What I've found works best for us is keeping the temp set at the lowest point (60F) when cooling so the compressor doesn't shut off.  The cabin cools quickly and the dewpoint drops dramatically just as quickly.  Once we've got the temperature where we want it, we turn off the AC before it starts cycling.  The dehumidifier then keeps the dewpoint in check so even if the temperature goes up, it's still "comfortable".  If the temperature does get uncomfortable, it means waking up in the middle of the night and running the AC for about 30 minutes to get things comfortable again, but this is rare.  On nights when I know it's going to get too hot, I've used the timer function to have the AC come on for 30 minutes in the middle of the night and then shut off again without me having to manually turn it on and off.

 

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I think a big part of the humidity issues some are having is that most units are oversized for the volume of airspace being conditioned, especially when that airspace is well insulated like our Ollie's are. In high humidity conditions temps are knocked down quickly (but the humidity is not) which results in short cycling of the unit. The humidity issue is made worse by setting the fan to the "on" position since once the compressor shuts down any moisture still on the evaporator coil will be sent directly back into the living space as vapor and will not have the time to drain to the outside as intended. We have an older Coleman 9.2k unit and have no such issues with humidity even though we do all of our camping here in Florida where it's almost always hot and humid. We usually set the thermostat to around 70 and the fan to "auto-low" which pretty much keeps the unit running non-stop and humidity at 50% or below. Not sure if these Houghton's have an "auto-low" setting, but I highly recommend using that setting in high humidity conditions.  Might also be a good idea to contact the manufacturer to see if the fan's CFM (cubic feet per minute)  is adjustable as it is in residential AC units. A lower fan speed would help remove more humidity by increasing the run time of the compressor.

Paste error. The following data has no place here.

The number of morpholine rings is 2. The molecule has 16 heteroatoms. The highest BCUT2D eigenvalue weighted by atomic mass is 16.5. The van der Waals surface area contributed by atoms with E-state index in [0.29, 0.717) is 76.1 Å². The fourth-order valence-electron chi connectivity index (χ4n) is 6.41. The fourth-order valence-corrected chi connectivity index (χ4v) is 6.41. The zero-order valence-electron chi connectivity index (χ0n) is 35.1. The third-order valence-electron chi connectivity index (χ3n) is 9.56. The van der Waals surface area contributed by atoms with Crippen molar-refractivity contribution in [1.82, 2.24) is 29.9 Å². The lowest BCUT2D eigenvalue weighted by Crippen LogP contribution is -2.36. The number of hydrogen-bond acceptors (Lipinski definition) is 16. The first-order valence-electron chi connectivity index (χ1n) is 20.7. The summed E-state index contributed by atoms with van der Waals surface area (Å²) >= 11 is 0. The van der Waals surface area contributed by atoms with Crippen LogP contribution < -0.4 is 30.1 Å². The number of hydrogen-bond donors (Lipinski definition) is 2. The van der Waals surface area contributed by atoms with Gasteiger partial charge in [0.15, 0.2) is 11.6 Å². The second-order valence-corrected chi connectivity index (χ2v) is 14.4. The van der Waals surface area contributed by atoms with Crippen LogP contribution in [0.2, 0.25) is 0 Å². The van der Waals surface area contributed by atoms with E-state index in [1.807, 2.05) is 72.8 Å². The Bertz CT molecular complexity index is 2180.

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Interestingly enough, in the Houghton 3400 (13.5 btu) manual I found online, houghton suggest running the fan on high instead of low or auto in low humidity... 

Houghton is distributed by Finch in Australia.

We don't have auto low, but we do have a dehumidifier mode on our 9500, which I tried in the sideyard one day. It seemed to work, but I have no data to bCk it up other than seeing some condensate drip off the roof...

Screenshot_20221006-105224_Samsung Notes.jpg

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12 minutes ago, SeaDawg said:

Interestingly enough, in the Houghton 3400 (13.5 btu) manual I found online, houghton suggest running the fan on high instead of low or auto in high humidity...